Ranking Dracula’s Best Performances in Movies and TV



12. Jack Palance in Dracula (1974)

Jack Palance portrays Vlad Tepes as a sensitive rebel with a taste for revenge to accompany his bloodlust. Yes, it hisses, growls and bares its fangs, but does not bite until bitten. Then he can trash a grave like an Orson Welles drop Citizen Kane. Palance cuts a fine figure in a black-on-black ensemble, complete with a midnight cape blanket. This fits him best with the picturesque nocturnal gardens, gates and arches where he most often appears.

Dracula (1974) director Dan Curtis was no stranger to vampires, inventing the gothic soap opera with dark shadows, which he followed up with a series of TV movies based on classic horror novels. Written by Richard Matheson, screenwriter of The night tracker, Dracula condenses Stoker’s novel into a tragic romance, with a love story that transcends death. In the Curtis version, Lucy (Fiona Lewis) is the reincarnation of Dracula’s lost wife, to whom he offers eternal life and the promise of better nights. It’s only after she’s been staked that he sets his sights on Mina and those responsible for the tragedy. The Impaler is impaled in this tale, and the irony is not lost on the audience.

George Hamilton as Dracula in Love at First Bite

11. George Hamilton in Love at First Bite (1979)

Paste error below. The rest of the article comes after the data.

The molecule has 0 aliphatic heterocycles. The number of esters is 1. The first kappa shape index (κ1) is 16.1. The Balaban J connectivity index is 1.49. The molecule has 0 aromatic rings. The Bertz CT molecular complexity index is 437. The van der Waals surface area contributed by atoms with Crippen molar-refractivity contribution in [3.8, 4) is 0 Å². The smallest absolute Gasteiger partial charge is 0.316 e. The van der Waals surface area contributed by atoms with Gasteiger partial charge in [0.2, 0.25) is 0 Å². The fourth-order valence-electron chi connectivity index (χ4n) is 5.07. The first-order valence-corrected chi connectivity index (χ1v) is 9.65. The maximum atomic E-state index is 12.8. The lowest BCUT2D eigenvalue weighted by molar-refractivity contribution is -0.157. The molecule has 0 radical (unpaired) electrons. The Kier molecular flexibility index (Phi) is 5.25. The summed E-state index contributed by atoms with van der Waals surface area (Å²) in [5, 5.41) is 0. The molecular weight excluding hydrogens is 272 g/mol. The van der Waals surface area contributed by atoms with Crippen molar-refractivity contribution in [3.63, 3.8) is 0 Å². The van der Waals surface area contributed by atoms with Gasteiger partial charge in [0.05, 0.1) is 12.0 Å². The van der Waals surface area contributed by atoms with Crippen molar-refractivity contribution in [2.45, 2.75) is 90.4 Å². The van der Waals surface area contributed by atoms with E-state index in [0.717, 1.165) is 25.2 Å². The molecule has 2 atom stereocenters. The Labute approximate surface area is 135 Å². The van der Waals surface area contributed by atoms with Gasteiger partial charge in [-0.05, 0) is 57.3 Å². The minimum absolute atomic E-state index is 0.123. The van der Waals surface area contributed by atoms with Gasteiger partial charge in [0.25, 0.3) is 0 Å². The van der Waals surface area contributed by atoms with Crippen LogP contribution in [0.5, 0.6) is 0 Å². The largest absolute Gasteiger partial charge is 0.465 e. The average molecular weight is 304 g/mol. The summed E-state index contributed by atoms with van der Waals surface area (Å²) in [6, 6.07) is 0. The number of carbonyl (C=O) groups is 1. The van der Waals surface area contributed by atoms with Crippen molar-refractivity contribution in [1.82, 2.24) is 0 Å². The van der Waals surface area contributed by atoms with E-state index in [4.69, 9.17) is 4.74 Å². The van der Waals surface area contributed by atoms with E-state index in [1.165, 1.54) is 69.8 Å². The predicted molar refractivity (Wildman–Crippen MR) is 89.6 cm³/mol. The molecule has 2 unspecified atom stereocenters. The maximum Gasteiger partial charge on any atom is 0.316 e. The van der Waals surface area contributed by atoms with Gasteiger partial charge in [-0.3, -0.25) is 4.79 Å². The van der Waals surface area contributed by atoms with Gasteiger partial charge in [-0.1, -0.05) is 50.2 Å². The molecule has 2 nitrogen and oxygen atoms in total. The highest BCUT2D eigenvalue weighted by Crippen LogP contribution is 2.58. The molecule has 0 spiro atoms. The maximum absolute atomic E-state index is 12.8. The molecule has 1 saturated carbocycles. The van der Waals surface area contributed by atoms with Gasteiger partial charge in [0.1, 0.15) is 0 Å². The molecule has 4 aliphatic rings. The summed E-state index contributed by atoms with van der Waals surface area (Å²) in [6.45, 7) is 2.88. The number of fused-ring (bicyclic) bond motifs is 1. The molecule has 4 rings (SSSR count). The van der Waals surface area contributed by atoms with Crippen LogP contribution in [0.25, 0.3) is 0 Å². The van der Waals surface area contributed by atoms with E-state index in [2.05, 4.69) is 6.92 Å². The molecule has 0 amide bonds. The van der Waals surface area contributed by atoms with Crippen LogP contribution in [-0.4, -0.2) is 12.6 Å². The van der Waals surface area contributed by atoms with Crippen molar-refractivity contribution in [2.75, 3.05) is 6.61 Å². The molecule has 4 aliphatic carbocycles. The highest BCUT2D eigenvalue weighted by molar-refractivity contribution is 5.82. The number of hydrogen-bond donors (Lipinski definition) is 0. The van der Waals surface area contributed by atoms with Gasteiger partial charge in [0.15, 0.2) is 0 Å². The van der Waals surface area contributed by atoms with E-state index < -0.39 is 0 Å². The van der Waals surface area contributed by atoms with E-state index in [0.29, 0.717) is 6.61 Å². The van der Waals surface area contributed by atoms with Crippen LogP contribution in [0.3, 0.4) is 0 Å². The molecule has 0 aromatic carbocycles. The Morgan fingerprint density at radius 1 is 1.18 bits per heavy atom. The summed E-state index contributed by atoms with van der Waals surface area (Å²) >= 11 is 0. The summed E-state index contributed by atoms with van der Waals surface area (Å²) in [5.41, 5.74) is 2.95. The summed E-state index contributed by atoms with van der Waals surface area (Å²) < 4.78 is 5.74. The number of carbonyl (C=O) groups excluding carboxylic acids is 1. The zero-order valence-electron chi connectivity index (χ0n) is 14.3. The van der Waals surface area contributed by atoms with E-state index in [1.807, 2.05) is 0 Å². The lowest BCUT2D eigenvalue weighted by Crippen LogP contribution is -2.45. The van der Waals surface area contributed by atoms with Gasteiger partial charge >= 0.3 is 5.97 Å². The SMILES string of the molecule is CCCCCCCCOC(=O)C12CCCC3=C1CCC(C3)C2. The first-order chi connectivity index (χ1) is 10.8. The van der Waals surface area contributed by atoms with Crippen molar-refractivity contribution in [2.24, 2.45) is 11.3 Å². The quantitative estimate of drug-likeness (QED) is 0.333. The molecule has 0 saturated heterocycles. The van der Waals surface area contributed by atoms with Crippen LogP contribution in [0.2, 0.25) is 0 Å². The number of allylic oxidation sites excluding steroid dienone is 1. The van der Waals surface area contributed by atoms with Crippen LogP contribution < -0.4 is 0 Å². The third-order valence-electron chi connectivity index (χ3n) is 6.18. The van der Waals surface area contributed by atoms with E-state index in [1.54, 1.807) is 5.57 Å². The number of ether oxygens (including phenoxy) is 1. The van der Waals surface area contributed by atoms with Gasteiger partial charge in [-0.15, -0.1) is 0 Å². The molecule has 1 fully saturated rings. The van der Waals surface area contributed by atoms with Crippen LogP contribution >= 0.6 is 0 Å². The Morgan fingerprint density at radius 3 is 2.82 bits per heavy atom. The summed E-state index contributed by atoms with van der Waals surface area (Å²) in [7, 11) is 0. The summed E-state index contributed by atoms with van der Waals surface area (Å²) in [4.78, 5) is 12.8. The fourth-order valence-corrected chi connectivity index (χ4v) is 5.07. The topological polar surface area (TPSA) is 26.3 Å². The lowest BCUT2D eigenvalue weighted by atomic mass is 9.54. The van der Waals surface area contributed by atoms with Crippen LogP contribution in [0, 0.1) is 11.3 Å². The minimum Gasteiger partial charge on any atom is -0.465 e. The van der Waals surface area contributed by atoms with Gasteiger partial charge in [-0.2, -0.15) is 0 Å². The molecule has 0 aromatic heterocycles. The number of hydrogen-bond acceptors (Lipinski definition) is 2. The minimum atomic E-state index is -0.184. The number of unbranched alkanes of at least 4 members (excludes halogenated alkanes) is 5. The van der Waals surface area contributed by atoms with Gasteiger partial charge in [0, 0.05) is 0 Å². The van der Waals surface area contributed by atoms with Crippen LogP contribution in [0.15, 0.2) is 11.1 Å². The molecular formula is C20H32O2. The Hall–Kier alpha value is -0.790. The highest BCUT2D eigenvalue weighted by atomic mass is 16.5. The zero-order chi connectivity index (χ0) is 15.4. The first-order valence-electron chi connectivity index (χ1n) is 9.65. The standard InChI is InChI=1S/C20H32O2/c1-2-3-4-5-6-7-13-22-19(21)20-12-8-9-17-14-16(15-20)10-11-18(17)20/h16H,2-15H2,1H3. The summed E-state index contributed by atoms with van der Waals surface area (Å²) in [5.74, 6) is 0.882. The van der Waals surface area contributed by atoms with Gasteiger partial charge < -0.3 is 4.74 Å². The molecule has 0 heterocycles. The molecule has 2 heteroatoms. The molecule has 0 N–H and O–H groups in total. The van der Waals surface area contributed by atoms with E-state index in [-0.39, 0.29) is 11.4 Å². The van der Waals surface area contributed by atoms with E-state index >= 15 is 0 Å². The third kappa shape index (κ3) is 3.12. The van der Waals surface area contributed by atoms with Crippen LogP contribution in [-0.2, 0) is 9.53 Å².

Another night-flying character, George Hamilton seems too tanned to play a bloodthirsty reanimated corpse. Its Count Vladimir Dracula never drinks…wine, smokes…shit, and has been walking around like a butler for 700 years. But without him, Transylvania would be as exciting as Bucharest on a Monday night. His people have tortured and murdered innocent peasants to clear the land, which makes it their own. So when the communist government of Romania converts Dracula’s castle into a gymnasium camp in director Stan Dragoti’s film Love at first bite (1979), Dracula and his cockroach-eating minion, Renfield (Artie Johnson) book accommodation in New York.

Hamilton’s Dracula is a blast, both actor and character, who loves everything America has to offer, colorful discos, versatile sex clubs and easily robbed blood banks. Richard Benjamin plays Dr. Jeffrey Rosenberg, a distant relative of Dr. Van Helsing, as a schmendrick psychologist who can’t keep his horror tradition straight. He shoots Dracula with three silver bullets, which only work on werewolves, and wields a Star of David, rather than a crucifix, at the town’s undead. The mysterious vampire is still a romantic at heart, and when he turns Susan Saint James’ Cindy Sondheim into a creature of the night, he swears no quickies, still longies and an eternity to sleep.

Carlos Villarias as Dracula

10. Carlos Villarias in Dracula (1931)

While Bela Lugosi was writing cinematic history from day to Dracula in 1931, Carlos Villarias put a steamy Latin twist on it after hours. The Spanish version of the horror classic was shot on the same sets after the American version closed for the night. Blood on a budget. It’s a vampiric tradition.

Carlos Villarias is an interesting parallel with Lugosi. Romantic, vigorous, his eyes undress all the women he comes into contact with. He wants to suck on something, but a neck would have to do in his early thirties.

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